After falling to the Cleveland Cavaliers on opening night, the Nets hosted the Heat at Barclays Center and treated their fans to a 101-100 victory. One game. Whatever.
Then January came around. The Nets were 15-20 and, despite a four-game winning streak, were considered insignificant stepping stones. They won again, this time in double overtime, 104-95.
No matter, though. They were on a winning streak. Both wins came at home. Chill.
The Nets finally traveled to Miami in March. They had saved their season by this point and were lurking above .500 at 32-30. But they were also on the Heat's turf. There would be no late-game shenanigans here.
Except there were.
Pierce exploded for 29 points—17 in the third quarter—and made a few crucial buckets as the Nets squeaked by the Heat once again, winning 96-95.
Even then, the prospect of a series sweep seemed ridiculous. No way, no how.
In the fourth meeting between both teams, the Nets won. Again. And they won while playing in Miami. Again.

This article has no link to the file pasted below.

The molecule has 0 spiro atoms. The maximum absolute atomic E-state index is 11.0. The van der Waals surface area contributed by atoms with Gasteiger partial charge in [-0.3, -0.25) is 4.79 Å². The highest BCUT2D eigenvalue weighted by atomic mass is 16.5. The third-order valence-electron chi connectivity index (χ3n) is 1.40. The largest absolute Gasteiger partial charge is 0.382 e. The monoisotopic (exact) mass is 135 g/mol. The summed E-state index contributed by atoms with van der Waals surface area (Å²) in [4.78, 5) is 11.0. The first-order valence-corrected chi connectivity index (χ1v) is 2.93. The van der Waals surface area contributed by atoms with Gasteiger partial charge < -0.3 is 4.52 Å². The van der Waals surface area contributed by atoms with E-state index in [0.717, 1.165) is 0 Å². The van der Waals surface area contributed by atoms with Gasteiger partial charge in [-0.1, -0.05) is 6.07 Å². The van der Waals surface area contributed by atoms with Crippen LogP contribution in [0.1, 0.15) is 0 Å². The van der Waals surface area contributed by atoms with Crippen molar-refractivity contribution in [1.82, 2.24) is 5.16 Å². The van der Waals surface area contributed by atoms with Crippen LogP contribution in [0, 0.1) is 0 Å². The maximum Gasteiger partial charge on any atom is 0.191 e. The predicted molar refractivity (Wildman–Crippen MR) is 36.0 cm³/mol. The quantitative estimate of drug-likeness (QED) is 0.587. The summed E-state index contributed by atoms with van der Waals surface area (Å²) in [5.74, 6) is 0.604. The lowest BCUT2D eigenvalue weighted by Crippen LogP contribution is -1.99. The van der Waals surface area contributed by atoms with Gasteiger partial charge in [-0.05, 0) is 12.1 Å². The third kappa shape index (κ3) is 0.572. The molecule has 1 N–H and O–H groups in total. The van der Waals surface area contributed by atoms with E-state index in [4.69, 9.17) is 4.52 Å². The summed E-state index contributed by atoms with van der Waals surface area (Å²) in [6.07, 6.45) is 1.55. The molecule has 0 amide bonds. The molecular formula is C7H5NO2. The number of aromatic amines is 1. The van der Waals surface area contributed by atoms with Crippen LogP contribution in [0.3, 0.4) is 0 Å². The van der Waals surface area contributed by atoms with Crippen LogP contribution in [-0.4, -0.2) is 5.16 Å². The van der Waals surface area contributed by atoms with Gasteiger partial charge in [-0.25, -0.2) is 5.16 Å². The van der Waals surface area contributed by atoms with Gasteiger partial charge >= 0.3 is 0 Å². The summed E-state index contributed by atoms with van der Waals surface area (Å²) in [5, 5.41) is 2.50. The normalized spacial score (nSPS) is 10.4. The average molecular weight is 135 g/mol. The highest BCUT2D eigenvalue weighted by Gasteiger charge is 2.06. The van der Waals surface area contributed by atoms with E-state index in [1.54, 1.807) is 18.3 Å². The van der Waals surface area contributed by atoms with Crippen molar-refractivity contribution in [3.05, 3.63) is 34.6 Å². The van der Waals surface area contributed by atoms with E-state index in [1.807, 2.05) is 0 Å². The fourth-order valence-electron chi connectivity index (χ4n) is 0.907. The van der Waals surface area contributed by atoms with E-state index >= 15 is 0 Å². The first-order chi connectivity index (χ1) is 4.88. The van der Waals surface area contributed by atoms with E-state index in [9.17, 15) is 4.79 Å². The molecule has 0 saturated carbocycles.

This little backstory is important. Most will argue the Nets have a chance to dethrone the Heat because of those four victories. And why not?
The Nets took down the Heat four times in this season alone. There are 15 NBA teams that haven't won four games against Miami during the Big Three era. Why not be excited? Why not question the outcome of this best-of-seven clash?
Something about the Heat reaches the Nets—especially Pierce, who often uses LeBron James and friends as clutch-test dummies. When compared to his overall regular-season numbers, The Truth's averages against them are truly ridiculous:
Next time someone tells you Pierce doesn't treat the Heat differently, deliver a much-needed dose of common sense in the form of repeated slaps (Pierce's trademark scowl optional). He absolutely approaches them differently. Those 21.3 points per game were the most he's averaged against any team this season.
Joe Johnson even seems to have adopted Pierce's taste for torching the reigning champs. Playing them has brought out the absolute best in him, too.
It doesn't matter that Deron Williams is shooting 33.3 percent against Miami this season. Or that Garnett missed two of the four regular-season contests between these two. Or that the Nets have relied on players to post above-average numbers.